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Insight Sports, a Hong Kong-based technology company, is leading the way in the golf training aid sector with its state-of-the-art iTrainer swing analysers, writes Charlie Schroeder.

Hong Kong heritage: The locally created iTrainer Mini and related tablet App (above); the iTrainer Pro (opposite), the culmination of five different versions 58



ack in 2005, Steve Sparrow had just finished designing the broker systems for the Shanghai Stock Exchange when he found himself with a year off. With newfound time on his hands, the solutions architect decided to do something most of us can only dream of: devote a year to working on his golf game. Although he’d been playing for a decade, he felt his game had plateaued, so, like thousands before him, Sparrow, British-born and Australia raised, sought help in the form of training aids.

“I bought all the gadgets you could find,” the affable 18-handicapper told me. But none could help him knock strokes off his index. With his background in computer science and electronic engineering (he originally moved to Hong Kong from Australia in 1994 to design the systems on our stock exchange’s trading floor), it was only fitting that he looked to technology to help his game. And the more Sparrow, 55, thought about how to improve his golf via technology, the more he thought about creating a training aid that could help other players as well. HKGOLFER.COM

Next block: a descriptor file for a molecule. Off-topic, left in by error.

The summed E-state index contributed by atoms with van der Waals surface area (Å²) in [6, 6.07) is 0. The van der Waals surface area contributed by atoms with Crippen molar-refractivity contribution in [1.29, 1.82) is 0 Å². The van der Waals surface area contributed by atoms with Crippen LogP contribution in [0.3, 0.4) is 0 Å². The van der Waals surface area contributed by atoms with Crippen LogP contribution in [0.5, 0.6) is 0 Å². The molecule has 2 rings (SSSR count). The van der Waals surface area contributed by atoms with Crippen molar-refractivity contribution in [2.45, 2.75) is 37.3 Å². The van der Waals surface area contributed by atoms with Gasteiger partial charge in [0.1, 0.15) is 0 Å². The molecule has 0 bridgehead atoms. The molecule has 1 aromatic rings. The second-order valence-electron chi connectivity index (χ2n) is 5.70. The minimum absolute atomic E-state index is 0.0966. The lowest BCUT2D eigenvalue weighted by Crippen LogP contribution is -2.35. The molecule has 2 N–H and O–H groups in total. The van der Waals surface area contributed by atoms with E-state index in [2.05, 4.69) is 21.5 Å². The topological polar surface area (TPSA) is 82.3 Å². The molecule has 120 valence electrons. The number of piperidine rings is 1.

He took a “simple prototype” of his invention, a small device fitted with lasers that could “track the swing and provide feedback to the golfer,” to the Hong Kong Government and their Small Entrepreneur Research Assistance Programme. Suitably impressed they awarded him money and he started to develop it. The year was 2006 and an original Hong Kong golf product had been born. Sparrow formed a company, Insight Sports, and called his prototype the iTrainer. In May, I visited Sparrow and his business partners, Mike Belbin, 67, and Darren McEntee, 39, at Insight Sports’ new Kennedy Town offices. Perched on a high floor in an industrial building overlooking Victoria Harbour, their headquarters are sparsely decorated with just enough space for a couple offices, a long, high table and an indoor practice net where they can hit balls and test their two iTrainer swing analysers, the Pro (HK$3,095) and Mini (HK$2,320). “This is the culmination of about five different versions,” Sparrow said, picking the Pro model off the table. The black, rectangular unit has a small screen and is about twice as thick and half the size of an iPhone. To use it all you have to do is clamp it just under your grip, ensure it’s aligned with your club face and hit a ball. The recorded data (clubhead speed, tempo and shot distance among many others) then shows up on the small screen. It even gives audible feedback if your club veers off plane. As Sparrow put it, “It’s good for people who aren’t [technologically] savvy.” Next they produced the Mini, which is as discreet as a clip-on microphone and geared for people with the latest gadgetry. It’s screenless, lighter and smaller than the iTrainerPro and was originally designed to help golfers improve their putting. Like the Pro, the bluetooth-enabled Mini provides swing data but instead of displaying it on a screen, it sends it to smartphones and tablets. “We hope to appeal to two different kinds of consumers,” Belbin said. Of course, admiring the iTrainers wasn’t enough to truly understand how they work, so we adjourned to the indoor net to test them out. I attached the Mini to a 6-iron and promptly blocked a shot into the right corner of the net. Afterwards Sparrow approached me, iPad in hand. There, in full-colour (on a very userfriendly interface), the iTrainer app had received all the data from my rusty, mid-morning swing. My swing speed was glacial, my clubface open and my shot distance, well, that’s none of your business. Still, as Sparrow swiped through the different screens, he did highlight some positives. My tempo was close to the desired ratio of 3 (backswing) to 1 (downswing) and my swing path somehow wasn’t over the top, which the iTrainer displayed via a nifty 3D simulation viewable from all angles. HKGOLFER.COM